Play about a bit. Find not just your ‘voice’ but where your natural writing inclination lies. You won’t know what you’re capable of until you’ve tried. Don’t discount anything. I started out as a poet, then became a playwright, (did rather well at that) took in some television along the way (decided television definitely wasn’t for me) did some non-fiction writing and quite enjoyed it but wouldn’t be too unhappy to stop and finally settled on fiction, long rather than short. I still write short stories and don’t discount more plays although I’ll never write for radio again. I thought for a while that I had diversified too much. But now I’m beginning to think diversity is a good idea as long as it’s your own, not somebody else’s plan for what you ought to be doing. And never never never wait before starting your next novel in case some hypothetical future agent or publisher might want you to do something else. Just go for it.
Finally, learn to say no. We become so submissive that we lose the ability to turn things down. Our working lives are littered with random and catastrophic agreements. I’ve wasted years of my time saying ‘OK, yes, I could do that’ to people who had no intention of giving anything in return, least of all hard cash, but only that elusive future jam. These were people who wanted to pick my brains, people who wanted to safeguard their own jobs, people who had ulterior motives. An artistic director I liked very much and had worked with very productively, once said to me ‘you are far too accommodating, Catherine’ and he was right. I was. But I’m learning.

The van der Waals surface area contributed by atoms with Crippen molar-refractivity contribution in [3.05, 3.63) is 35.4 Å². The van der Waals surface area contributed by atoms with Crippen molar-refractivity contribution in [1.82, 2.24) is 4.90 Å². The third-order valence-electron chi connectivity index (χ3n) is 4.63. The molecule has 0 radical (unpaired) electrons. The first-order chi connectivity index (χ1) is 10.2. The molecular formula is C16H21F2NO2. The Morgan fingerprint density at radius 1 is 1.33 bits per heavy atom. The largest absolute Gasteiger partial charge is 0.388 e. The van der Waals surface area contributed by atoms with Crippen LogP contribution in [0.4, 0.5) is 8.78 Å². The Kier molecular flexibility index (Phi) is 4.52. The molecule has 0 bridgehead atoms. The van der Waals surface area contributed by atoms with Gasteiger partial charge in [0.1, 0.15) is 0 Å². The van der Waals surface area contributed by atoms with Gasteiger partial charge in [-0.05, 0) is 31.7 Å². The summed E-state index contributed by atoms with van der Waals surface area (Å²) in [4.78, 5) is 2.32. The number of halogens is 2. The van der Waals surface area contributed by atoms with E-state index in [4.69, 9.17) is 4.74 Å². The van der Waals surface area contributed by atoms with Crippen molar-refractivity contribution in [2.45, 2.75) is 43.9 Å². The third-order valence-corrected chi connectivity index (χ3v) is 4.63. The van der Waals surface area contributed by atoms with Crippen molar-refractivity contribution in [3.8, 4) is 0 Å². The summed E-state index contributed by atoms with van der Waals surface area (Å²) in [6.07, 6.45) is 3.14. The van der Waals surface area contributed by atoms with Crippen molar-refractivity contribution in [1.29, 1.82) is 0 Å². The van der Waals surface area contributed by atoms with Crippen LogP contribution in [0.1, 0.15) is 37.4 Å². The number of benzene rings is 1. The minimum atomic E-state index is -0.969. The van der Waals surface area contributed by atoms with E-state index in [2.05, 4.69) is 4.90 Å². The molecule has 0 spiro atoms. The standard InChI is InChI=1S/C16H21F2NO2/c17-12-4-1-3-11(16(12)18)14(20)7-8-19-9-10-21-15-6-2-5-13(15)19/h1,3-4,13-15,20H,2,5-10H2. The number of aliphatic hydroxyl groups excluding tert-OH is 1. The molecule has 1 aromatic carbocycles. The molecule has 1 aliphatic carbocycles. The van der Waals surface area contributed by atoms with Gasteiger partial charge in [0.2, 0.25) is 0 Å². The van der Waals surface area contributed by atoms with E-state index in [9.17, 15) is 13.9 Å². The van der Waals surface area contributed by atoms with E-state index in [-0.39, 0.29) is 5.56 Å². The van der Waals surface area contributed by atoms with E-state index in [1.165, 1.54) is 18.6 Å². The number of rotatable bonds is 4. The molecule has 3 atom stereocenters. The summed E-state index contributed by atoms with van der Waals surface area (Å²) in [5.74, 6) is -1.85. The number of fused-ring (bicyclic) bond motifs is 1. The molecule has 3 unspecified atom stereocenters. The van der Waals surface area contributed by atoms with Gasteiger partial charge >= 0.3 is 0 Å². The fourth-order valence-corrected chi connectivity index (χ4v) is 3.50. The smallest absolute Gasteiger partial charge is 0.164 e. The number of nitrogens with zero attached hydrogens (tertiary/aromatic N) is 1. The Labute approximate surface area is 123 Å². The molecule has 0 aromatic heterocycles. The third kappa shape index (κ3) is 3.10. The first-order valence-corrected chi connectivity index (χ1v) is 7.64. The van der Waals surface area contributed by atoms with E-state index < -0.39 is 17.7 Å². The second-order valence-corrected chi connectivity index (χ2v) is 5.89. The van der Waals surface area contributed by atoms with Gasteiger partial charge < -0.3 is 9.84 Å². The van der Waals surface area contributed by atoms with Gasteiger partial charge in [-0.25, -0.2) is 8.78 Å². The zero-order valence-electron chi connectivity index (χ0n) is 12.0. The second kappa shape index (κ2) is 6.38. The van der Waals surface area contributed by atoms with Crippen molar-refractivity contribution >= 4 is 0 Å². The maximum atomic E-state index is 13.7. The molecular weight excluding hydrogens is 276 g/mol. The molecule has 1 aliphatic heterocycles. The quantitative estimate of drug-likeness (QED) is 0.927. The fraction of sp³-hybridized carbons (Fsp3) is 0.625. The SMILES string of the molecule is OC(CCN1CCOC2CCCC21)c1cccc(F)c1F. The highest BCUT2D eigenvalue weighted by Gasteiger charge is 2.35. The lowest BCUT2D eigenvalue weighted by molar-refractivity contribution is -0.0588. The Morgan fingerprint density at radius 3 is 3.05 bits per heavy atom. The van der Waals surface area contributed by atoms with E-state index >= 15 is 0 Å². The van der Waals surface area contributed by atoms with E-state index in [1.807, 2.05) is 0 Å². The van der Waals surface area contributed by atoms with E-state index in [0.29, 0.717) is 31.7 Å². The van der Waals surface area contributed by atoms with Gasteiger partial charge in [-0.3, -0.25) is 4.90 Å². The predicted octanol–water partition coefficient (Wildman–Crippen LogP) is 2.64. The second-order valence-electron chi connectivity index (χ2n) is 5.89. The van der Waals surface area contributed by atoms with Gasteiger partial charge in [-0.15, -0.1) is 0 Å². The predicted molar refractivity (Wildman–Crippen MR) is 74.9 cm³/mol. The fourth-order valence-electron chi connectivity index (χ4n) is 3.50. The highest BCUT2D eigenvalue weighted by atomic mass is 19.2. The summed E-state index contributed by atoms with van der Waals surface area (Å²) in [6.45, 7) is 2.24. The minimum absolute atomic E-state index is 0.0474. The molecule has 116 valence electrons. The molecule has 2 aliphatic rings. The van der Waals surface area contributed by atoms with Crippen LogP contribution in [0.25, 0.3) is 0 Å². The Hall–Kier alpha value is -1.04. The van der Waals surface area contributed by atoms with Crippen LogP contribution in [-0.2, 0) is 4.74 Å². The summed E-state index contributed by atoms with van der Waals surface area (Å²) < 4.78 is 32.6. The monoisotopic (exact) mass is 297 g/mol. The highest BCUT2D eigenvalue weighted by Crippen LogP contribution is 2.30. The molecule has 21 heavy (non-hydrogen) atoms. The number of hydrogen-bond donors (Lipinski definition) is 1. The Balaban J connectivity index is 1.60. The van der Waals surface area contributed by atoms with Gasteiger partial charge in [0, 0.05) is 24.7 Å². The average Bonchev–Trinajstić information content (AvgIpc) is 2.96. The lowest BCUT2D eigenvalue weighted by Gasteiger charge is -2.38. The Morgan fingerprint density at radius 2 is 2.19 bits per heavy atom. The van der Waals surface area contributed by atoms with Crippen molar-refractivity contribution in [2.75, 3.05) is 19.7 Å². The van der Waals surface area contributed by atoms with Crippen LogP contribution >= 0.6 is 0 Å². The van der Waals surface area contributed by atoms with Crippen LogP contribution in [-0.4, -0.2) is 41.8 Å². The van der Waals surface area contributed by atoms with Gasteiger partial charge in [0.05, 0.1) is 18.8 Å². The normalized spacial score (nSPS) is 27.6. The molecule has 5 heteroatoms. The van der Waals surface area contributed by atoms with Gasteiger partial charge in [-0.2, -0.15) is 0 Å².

Back when my husband was a full time woodcarver, he was always being asked to do demonstrations at craft and country fairs. Sometimes they would offer him a ‘free’ stall. Sometimes they would offer him a half price stall. They would always tell him that it was a good promotional opportunity. Oddly, they never seemed to say that to the people who erected the marquees or installed the electricity. Yet these events would take time and effort and quite a lot of expense. Very little ever came from them in the way of commissions. Eventually, I used to reply politely quoting his daily rate for attending. Most of them paid up without a murmur. But he would then put on a good, polished display – so they were getting something valuable for their money. Professionalism cuts both ways.
The problem is that when we say yes to too many demands on our time and talents, we find that we don’t have enough time for the things we want to do, for the people and activities we love. It isn’t a question of hardening your heart. It’s knowing what you really want to do and going for it. If you enjoy giving your time for something worthwhile then do it. If you genuinely believe something to be a good networking or publicity opportunity then go for it. The trick is in knowing your own mind. I once tutored a writing group unpaid for quite a long time after they lost all their funding because I loved the people. Every so often, they would get some cash together and insist on paying me something. They were wonderful, they were not well off and they inspired me. But if you consistently find yourself working resentfully for no money for a large commercial organisation, and complaining about it afterwards, then learn to say no. Spend the time you free up on writing and on learning the business of writing. You’ll be surprised by just how much you can achieve along the way.